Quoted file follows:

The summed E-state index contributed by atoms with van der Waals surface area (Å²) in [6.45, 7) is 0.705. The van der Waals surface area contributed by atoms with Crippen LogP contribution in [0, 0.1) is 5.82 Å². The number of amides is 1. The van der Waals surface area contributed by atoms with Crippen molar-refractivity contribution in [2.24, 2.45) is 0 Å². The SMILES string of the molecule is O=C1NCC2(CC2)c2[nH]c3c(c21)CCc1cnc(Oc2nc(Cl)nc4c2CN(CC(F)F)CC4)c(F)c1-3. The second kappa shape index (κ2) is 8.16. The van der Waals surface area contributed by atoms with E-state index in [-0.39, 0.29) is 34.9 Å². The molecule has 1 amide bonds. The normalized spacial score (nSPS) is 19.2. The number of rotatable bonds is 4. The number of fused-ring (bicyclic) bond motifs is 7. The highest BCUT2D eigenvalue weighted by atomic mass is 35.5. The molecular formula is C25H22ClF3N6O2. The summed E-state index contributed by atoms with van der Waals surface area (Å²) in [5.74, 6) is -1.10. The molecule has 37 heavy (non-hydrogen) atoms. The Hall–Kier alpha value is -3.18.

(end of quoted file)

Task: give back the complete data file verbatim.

The summed E-state index contributed by atoms with van der Waals surface area (Å²) in [6.45, 7) is 0.705. The van der Waals surface area contributed by atoms with Crippen LogP contribution in [0, 0.1) is 5.82 Å². The number of amides is 1. The van der Waals surface area contributed by atoms with Crippen molar-refractivity contribution in [2.24, 2.45) is 0 Å². The SMILES string of the molecule is O=C1NCC2(CC2)c2[nH]c3c(c21)CCc1cnc(Oc2nc(Cl)nc4c2CN(CC(F)F)CC4)c(F)c1-3. The second kappa shape index (κ2) is 8.16. The van der Waals surface area contributed by atoms with E-state index in [-0.39, 0.29) is 34.9 Å². The molecule has 1 amide bonds. The normalized spacial score (nSPS) is 19.2. The number of rotatable bonds is 4. The number of fused-ring (bicyclic) bond motifs is 7. The highest BCUT2D eigenvalue weighted by atomic mass is 35.5. The molecular formula is C25H22ClF3N6O2. The summed E-state index contributed by atoms with van der Waals surface area (Å²) in [5.74, 6) is -1.10. The molecule has 37 heavy (non-hydrogen) atoms. The Hall–Kier alpha value is -3.18.